The Wrong Calcium May Be Bad for Your Heart

A new review of research suggests that calcium supplements may trigger heart attacks. Find out which sources of calcium won't.

August 9, 2010

Getting calcium from food sources like yogurt is a heart-healthy strategy.

RODALE NEWS, EMMAUS, PA—There's not much argument over the fact that calcium is good for you. In addition to warding off osteoporosis, research suggests that it could help you live longer while also protecting against cancer. But a new study published in the British Medical Journal suggests that your sources of calcium matter. The study, which was actually a review of existing research, found that calcium supplements, but not calcium from food, may increase your risk of heart attack.


THE DETAILS: The authors narrowed down a list of 15 studies out of a total of 190 that had looked at calcium supplements and their impact on bone density, fractures, and blood pressure. The studies that were chosen included women over 40 who had taken at least 500 milligrams (mg) or more per day of calcium only, but who didn't take a calcium and vitamin D combination (because of vitamin D's health benefits, there was a chance that taking vitamin D may have had a protective effect). The original study authors were contacted and asked for any data on participants suffering from heart attacks or any other heart problems during the study.

Those who were taking calcium supplements saw a 31 percent increase in risk for heart attacks, and they also had a slightly higher risk of having a stroke and of sudden death. Interestingly, though, the risk doesn't seem to carry over to calcium from food. The authors point to another study in which the women with the highest level of calcium intake from their diets had a 30 to 40 percent lower risk of heart attacks than the women with the lowest calcium intake levels.

WHAT IT MEANS: Calcium supplements raise the level of calcium in the blood in a way that calcium from food does not, says the study's lead author Ian Reid, PhD, professor of medical and health sciences at the University of Auckland in New Zealand, adding that high levels of blood calcium can increase your risk of heart attack. Calcium supplements are also known to accelerate the buildup of calcium in artery walls, he says, which could lead to the increased risk of heart attack. But that doesn't necessarily mean you shouldn't be taking calcium supplements. On the other hand, taking calcium supplements without having a conversation with your doctor isn't smart either. "People should not just be self-prescribing calcium," he says. The best approach is to work with your physician to come up with a calcium plan that's appropriate for your health needs, so you can balance the risks and benefits of taking calcium supplements. For example, Reid's prior research found that calcium supplements can decrease the risk of bone fracture by 50 percent, an important benefit considering that recent studies suggest that bone-fracture rates have risen 55 percent over the past decade, largely due to diets deficient in vital bone-protecting nutrients.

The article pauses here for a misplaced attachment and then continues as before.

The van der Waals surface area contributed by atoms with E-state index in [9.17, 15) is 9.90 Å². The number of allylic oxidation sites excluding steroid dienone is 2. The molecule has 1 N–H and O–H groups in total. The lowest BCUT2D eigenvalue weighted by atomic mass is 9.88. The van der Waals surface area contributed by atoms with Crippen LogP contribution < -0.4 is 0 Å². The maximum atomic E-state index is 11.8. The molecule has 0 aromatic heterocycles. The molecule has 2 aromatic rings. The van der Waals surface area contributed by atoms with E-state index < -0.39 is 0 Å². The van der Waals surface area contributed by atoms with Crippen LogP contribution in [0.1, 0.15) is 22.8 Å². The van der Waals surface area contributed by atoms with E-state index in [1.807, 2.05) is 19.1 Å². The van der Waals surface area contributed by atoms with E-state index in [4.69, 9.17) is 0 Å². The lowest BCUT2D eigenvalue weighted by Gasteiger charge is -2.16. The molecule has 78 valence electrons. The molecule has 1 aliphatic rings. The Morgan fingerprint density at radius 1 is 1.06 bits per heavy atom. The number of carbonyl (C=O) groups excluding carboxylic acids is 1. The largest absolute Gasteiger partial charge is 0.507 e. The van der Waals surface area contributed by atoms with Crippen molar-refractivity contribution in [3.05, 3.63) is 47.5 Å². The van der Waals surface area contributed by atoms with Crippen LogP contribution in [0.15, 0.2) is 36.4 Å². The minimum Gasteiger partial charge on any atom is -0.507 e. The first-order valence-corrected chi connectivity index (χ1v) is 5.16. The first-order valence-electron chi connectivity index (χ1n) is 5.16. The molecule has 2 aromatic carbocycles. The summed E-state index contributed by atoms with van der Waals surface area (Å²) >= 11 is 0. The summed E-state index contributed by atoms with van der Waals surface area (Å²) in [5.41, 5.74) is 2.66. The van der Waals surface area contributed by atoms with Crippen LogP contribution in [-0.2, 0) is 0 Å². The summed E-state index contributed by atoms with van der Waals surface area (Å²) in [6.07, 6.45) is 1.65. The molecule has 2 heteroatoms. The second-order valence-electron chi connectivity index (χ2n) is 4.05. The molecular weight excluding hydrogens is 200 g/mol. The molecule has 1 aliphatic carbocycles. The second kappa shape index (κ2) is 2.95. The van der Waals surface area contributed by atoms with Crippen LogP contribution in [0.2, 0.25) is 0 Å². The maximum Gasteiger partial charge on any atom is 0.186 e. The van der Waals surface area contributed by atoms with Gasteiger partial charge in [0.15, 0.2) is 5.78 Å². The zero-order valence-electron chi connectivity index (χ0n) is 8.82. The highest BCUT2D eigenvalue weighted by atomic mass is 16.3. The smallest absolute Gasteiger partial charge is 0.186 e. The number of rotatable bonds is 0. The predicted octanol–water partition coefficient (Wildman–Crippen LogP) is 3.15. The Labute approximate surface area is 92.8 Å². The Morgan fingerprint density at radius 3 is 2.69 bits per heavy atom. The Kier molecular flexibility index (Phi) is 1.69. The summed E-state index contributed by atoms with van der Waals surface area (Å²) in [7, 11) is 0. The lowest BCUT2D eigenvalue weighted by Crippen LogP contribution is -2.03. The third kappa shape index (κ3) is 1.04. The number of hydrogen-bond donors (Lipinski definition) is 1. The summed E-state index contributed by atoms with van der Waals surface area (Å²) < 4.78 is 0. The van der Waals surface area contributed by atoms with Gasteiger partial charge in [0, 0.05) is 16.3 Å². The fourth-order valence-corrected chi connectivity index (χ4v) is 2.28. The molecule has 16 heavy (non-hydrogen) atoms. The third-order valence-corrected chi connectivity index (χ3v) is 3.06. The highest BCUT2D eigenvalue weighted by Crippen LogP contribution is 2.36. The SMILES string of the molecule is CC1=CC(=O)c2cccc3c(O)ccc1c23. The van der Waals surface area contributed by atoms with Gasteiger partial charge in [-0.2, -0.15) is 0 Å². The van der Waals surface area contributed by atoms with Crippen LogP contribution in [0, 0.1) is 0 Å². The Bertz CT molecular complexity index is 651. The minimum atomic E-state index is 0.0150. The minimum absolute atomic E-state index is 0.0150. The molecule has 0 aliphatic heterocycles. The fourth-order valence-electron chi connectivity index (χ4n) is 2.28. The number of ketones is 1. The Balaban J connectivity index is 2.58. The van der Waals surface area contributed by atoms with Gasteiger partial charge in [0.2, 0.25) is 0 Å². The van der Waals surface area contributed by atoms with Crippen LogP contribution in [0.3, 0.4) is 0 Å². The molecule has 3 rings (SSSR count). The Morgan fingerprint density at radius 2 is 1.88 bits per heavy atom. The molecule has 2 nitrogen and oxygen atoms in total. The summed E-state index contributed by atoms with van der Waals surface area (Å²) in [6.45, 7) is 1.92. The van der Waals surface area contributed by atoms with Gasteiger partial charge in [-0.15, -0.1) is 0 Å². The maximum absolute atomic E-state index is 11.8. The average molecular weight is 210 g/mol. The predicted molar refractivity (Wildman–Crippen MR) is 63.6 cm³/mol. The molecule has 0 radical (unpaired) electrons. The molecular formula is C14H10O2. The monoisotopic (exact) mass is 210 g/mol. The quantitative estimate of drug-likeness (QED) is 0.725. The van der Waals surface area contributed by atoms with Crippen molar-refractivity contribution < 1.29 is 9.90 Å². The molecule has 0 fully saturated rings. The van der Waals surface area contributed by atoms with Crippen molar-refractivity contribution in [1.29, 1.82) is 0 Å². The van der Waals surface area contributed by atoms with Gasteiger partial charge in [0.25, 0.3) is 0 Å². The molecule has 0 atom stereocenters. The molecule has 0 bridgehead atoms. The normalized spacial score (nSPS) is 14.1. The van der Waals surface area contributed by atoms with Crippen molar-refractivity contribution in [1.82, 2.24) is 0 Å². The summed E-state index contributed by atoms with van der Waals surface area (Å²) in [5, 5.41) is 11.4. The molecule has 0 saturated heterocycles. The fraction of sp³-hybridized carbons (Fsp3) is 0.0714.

As with all nutrients, it's best to get as much of your calcium from food as you possibly can so you won't need to rely on supplements. The recommended daily intake levels of calcium for both women and men is 1,300 mg for those between the ages of 19 and 50, and 1,000 mg for those over 50. However, the National Osteoporosis Foundation recommends getting 1,200 mg per day to protect against bone fractures.

To hit those marks, try these recipes from the Rodale Recipe Finder using calcium-rich ingredients that are in season now:

• Raspberry Yogurt Parfait. With nearly twice as much calcium as a glass of milk, its 452 mg per cup means the yogurt in this recipe can supply you with a third of your daily recommended amount. Try plain yogurt in this parfait, and use fresh sweet raspberries, which are nearing the end of their short summer season.

• Spinach and Tomato Salad. Use up some of your fresh garden tomatoes to make this salad, which contains 257 mg of calcium, thanks to the spinach. All leafy greens are rich in calcium, so come fall, try adding more variety to your plate with collard greens and kale, in addition to all the spinach that will still be around.

• Fix 'n' Eat Sardine Sandy. A standard three-ounce can of sardines will boost your dietary calcium intake by 325 mg. And if you ordinarily turn up your nose at sardines, give them a shot. Cooking with sardines is getting popular again, and if you're not in the mood for a sandwich, try grilling them or mashing them into a vinaigrette salad dressing for the spinach and tomato salad you just made.

• Summer Squash Casserole. Use up that overabundance of summer squash you have with this calcium bomb, which contains 689 mg. Squash have about 50 mg per cup, but this casserole has even more thanks to the ricotta cheese, which contains more calcium than any other cheese.

Tags: supplements
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